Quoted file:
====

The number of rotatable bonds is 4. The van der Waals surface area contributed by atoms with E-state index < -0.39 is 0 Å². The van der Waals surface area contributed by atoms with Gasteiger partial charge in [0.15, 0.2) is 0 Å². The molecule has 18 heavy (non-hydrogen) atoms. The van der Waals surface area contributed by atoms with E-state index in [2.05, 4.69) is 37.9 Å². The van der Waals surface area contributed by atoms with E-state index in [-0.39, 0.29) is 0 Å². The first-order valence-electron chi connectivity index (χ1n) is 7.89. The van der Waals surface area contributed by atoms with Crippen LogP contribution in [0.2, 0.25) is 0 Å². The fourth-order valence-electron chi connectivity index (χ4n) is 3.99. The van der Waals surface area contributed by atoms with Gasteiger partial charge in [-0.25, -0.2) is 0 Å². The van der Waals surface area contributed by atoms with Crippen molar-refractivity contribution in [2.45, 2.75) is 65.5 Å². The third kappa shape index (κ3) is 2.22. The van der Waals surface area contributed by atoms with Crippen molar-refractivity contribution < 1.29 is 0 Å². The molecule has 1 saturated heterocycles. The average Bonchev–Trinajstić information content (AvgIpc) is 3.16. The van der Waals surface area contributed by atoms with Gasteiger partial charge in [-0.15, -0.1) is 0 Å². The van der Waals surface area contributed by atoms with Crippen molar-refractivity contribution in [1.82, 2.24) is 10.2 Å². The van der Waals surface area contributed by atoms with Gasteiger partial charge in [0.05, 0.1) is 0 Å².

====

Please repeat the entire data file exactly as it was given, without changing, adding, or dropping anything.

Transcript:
The number of rotatable bonds is 4. The van der Waals surface area contributed by atoms with E-state index < -0.39 is 0 Å². The van der Waals surface area contributed by atoms with Gasteiger partial charge in [0.15, 0.2) is 0 Å². The molecule has 18 heavy (non-hydrogen) atoms. The van der Waals surface area contributed by atoms with E-state index in [2.05, 4.69) is 37.9 Å². The van der Waals surface area contributed by atoms with E-state index in [-0.39, 0.29) is 0 Å². The first-order valence-electron chi connectivity index (χ1n) is 7.89. The van der Waals surface area contributed by atoms with Crippen LogP contribution in [0.2, 0.25) is 0 Å². The fourth-order valence-electron chi connectivity index (χ4n) is 3.99. The van der Waals surface area contributed by atoms with Gasteiger partial charge in [-0.25, -0.2) is 0 Å². The van der Waals surface area contributed by atoms with Crippen molar-refractivity contribution in [2.45, 2.75) is 65.5 Å². The third kappa shape index (κ3) is 2.22. The van der Waals surface area contributed by atoms with Crippen molar-refractivity contribution < 1.29 is 0 Å². The molecule has 1 saturated heterocycles. The average Bonchev–Trinajstić information content (AvgIpc) is 3.16. The van der Waals surface area contributed by atoms with Gasteiger partial charge in [-0.15, -0.1) is 0 Å². The van der Waals surface area contributed by atoms with Crippen molar-refractivity contribution in [1.82, 2.24) is 10.2 Å². The van der Waals surface area contributed by atoms with Gasteiger partial charge in [0.05, 0.1) is 0 Å².